Harpswell's new dog task force has until Nov. 1 to establish Mitchell Field rules
HARPSWELL — A task force created to address concerns about off-leash dogs at Mitchell Field has until Nov. 1 to recommend new rules for the former U.S. Navy fuel depot.
The Board of Selectmen earlier this month held a public hearing on the issue, which centers on potential restrictions on dogs running at-large at the 119-acre facility. Mitchell Field has become popular with dog owners, many of whom use the facility's running trails and fields to exercise their pets.
But some residents say Mitchell Field's popularity with dog owners is turning off other potential users, who are either afraid of being jumped on or bitten by the animals. Some have also complained that owners aren't cleaning up after their pets, especially in the winter.
At the time of the public hearing, town officials were unable to provide statistics on bites or incidents involving dogs at Mitchell Field, leading some dog owners to argue that new restrictions were being pushed by a few influential members of the Mitchell Field Implementation Committee.
Nonetheless, the Board of Selectmen last week voted to form a new task force to tackle the problem. The task force will have between five and seven members, including the town's animal control officer, an ex-officio voting member and at least one member from the Mitchell Field committee. Select Chairman Jim Henderson said Tuesday that the board will determine the committee's membership by the end of the summer.
Henderson acknowledged that there's some question as to how widespread the problem at Mitchell Field is, but added that there are a number of people who are either intimidated or concerned by the prevalence of dogs there.
The committee will be charged with developing new rules for Mitchell Field, potentially including restricting off-leash hours or creating a fenced-off area for dogs.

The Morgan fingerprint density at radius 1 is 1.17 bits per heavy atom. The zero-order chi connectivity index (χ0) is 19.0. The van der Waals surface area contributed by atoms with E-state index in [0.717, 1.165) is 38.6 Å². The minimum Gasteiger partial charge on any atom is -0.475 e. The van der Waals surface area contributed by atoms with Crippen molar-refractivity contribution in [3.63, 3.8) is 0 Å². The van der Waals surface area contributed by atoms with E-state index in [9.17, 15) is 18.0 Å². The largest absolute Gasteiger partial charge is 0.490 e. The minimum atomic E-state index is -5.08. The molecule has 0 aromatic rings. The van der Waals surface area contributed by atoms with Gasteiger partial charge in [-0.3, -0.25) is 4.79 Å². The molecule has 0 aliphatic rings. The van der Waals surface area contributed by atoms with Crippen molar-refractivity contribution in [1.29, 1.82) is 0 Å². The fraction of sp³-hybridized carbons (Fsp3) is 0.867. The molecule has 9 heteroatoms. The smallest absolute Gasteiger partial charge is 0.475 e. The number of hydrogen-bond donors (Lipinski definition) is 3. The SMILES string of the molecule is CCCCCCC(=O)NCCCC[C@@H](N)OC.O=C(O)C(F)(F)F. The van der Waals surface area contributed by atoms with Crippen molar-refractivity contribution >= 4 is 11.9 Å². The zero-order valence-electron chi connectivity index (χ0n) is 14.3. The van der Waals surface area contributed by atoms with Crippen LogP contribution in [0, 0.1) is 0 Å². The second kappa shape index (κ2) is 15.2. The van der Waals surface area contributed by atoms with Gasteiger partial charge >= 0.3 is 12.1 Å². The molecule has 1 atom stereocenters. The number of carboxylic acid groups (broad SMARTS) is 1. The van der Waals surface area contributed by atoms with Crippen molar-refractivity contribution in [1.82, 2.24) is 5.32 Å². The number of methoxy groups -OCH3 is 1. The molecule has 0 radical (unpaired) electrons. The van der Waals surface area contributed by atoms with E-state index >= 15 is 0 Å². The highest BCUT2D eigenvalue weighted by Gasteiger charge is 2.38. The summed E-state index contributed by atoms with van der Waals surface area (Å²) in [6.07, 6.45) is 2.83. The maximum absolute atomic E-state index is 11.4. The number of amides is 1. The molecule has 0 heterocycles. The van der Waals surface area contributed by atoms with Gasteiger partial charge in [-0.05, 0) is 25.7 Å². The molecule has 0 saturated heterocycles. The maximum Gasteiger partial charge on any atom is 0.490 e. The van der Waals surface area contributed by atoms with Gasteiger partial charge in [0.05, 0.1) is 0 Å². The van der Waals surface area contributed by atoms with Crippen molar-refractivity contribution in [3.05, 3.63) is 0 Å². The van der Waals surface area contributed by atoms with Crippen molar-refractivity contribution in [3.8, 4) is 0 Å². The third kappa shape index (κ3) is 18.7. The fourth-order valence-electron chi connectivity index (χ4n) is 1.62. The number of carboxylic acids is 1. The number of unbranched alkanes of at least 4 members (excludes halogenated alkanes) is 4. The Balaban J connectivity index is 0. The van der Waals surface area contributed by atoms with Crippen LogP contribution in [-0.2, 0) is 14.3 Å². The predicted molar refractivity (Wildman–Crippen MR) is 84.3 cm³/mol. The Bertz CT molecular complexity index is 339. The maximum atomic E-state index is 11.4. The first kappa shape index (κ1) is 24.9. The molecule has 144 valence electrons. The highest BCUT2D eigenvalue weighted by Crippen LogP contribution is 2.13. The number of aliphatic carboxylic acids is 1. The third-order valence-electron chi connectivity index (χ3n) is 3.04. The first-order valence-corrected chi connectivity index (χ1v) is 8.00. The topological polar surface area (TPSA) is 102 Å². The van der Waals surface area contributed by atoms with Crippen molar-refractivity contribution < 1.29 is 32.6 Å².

During the June 11 public hearing, dog owners said that off-leash hours could leave some owners unable to use Mitchell Field, while a fenced area would not allow people to run with their dogs on the facility's trail system.
Most of the speakers argued against new leash regulations, but several argued that new rules are needed because some owners don't realize their dogs are a nuisance, or even dangerous.
Balancing the two sides promises to be tricky, especially as the town attempts to create more access to Mitchell Field for all recreational users.
So far the issue is far less acrimonious than the one that has emerged in South Portland, where passions have prompted a referendum on whether to ban dogs from Willard Beach for six months of the year. The referendum follows a nearly two-year process that yielded new restrictions at Willard, where dog owners and non-owners have clashed over beach sanitation and canines running at large.
South Portland adopted new rules May 1 limiting off-leash dogs to two, two-hour time slots in the morning and evening. The rules have done little to settle the dispute.